“For to me to live is Christ, and to die is gain.” –Philippians 1:21
Has anyone every read this verse and gave a hearty amen to it? For most Christians, we probably have. We have read this verse and agreed with it saying, “In my life, I am solely focused on Christ and in my death, I long to see Him!” But do we really believe that? Do we understand this concept of “living is Christ, and dying is gain”?
I don’t believe it like he did. I’m not there yet.
The Joy (and Suffering) of a GameBoy
When I was younger, I had received a GameBoy Color for Christmas (one of my dreams at the time was to play the new Pokémon game). With the GameBoy Color, I also had a rechargeable battery pack that went on the back where you could plug it into a wall and never have to worry about the batteries dying. (This was going to save me from those times where you never have AA batteries laying around!)
The first day I received the GameBoy, I started playing for probably a couple of hours and was having a terrific time. Well it came time to take the game from the living room to the bedroom; so unplugged the chord from the wall to move it and it happened…the GameBoy shut off…didn’t save…have to start over now. (Apparently it did not occur to me that you could either play the GameBoy on the batteries or on the wall outlet but could not interchange the two.)
My heart sunk. I was filled with all kinds of emotions ranging from anger to complete sadness. This response to losing a few hours progress in a video game showed that I don’t understand “to live is Christ, and to die is gain”.
The World in Checkmate
What Paul was saying in this verse is that his goal in life is to honor Christ and in death, be with Christ (Phil. 1:20). This meant that the “comforts” of this world had no bearing on his happiness. Let’s recap what Paul is going through. He is (at least) imprisoned and under constant surveillance by the Roman guard (Phil. 1:7, 13), being slighted and ridiculed by church members (maybe even friends) (Phil. 1:17), and is constantly facing the threat of death. Yet, Paul doesn’t complain and constantly talk about everything going wrong and how he was dealt a bad hand. Instead he says, “Yes and I will rejoice” (Phil. 1:18) and “Rejoice in the Lord always; again I will say, rejoice” (Phil. 4:4).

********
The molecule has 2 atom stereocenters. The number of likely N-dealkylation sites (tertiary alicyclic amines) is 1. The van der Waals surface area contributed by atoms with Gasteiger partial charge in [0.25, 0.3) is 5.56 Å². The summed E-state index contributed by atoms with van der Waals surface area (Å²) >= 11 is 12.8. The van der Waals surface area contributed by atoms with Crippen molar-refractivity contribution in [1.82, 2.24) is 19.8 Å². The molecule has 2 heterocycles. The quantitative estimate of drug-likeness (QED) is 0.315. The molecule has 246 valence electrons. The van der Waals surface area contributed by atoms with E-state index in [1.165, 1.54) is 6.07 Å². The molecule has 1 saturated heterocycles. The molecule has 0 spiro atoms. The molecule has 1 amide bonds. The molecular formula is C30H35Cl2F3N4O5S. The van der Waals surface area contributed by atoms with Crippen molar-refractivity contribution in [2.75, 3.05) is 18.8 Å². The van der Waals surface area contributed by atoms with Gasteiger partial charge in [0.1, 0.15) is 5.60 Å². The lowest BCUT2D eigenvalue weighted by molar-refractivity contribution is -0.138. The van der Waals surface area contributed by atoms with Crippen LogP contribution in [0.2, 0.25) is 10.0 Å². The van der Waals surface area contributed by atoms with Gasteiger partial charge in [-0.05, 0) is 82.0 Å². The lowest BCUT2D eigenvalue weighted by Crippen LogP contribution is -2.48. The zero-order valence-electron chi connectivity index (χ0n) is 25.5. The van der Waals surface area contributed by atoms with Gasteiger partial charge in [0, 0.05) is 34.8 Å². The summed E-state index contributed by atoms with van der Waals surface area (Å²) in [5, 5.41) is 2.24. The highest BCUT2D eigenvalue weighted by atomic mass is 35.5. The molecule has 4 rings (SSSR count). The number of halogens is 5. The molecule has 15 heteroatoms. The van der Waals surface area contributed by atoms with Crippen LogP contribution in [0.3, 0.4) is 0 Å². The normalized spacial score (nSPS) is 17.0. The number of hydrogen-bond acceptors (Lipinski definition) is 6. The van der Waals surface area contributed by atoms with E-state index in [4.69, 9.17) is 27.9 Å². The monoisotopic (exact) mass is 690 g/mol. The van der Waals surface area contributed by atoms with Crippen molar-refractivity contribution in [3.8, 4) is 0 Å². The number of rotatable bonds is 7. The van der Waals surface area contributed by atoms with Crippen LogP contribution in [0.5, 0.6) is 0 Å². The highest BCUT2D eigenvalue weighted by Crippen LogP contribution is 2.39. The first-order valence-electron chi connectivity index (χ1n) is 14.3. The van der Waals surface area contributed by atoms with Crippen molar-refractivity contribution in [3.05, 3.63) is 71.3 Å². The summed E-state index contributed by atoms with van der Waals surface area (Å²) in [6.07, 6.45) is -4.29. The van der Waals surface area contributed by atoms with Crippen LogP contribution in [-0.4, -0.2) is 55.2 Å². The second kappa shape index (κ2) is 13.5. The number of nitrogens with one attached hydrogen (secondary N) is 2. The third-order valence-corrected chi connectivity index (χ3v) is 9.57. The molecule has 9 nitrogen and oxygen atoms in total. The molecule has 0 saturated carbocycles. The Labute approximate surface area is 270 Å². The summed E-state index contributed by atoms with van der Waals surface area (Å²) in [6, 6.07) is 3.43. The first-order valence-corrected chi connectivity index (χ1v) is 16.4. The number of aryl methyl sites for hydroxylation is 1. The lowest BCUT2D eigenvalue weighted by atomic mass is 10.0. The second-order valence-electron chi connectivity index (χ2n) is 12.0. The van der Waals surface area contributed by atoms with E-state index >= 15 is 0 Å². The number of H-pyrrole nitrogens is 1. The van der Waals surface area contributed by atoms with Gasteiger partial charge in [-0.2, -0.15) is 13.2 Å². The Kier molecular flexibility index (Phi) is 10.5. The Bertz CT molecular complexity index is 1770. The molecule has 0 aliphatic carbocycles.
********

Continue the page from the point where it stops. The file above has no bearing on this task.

I don’t understand this mindset, or at least my actions say I don’t. This mindset says, “Throw whatever you want at me world! You can’t take away my joy or purpose because both are found in Christ!” Yet for me, life is coming to an end when the internet goes out! Or plans change, arguments happen, people talk about you behind your back, etc. Our joy and worth being drained so quickly show the world (and ourselves) that we do not understand this verse.
And this is because our goals are in the wrong place. If our goal is to be comfortable then we will get upset when comfort is taken away. If our goal is to have people like us then we will get upset when people don’t like us, for whatever reason it is. Paul had an incredible commitment to honor Christ in his body, whether by life or by death (Phil. 1:20). Because of this, when the guard takes away comfort, “That’s fine! I can still honor Christ without it!” When people slander him, “That’s ok! Christ is still exalted!” When they threaten death, “That’s great! I get to see Christ in my death!” Amazing things happen when your goal isn’t to gain anything in this world but to honor Christ in this life and see Him in the next. You, as Ben Stuart states, have the world in checkmate.
What are Your Goals?
Do you constantly find your happiness drained by the circumstances in life? Maybe you don’t fully believe this verse like me. However, in constant prayer, seeking the Holy Spirit, and growing in love through knowledge and discernment (Phil. 1:9), the Gospel of Christ love can become more and more real to us. And the more real that it becomes to us, the more we will seek to be with Christ in eternity.
“For this light momentary affection is preparing for us an eternal weight of glory beyond all comparison, as we look not to the things that are seen but to the things that are unseen. For the things that are seen are transient, but the things that are unseen are eternal. –2 Corinthians 4:17-18 (Emphasis mine)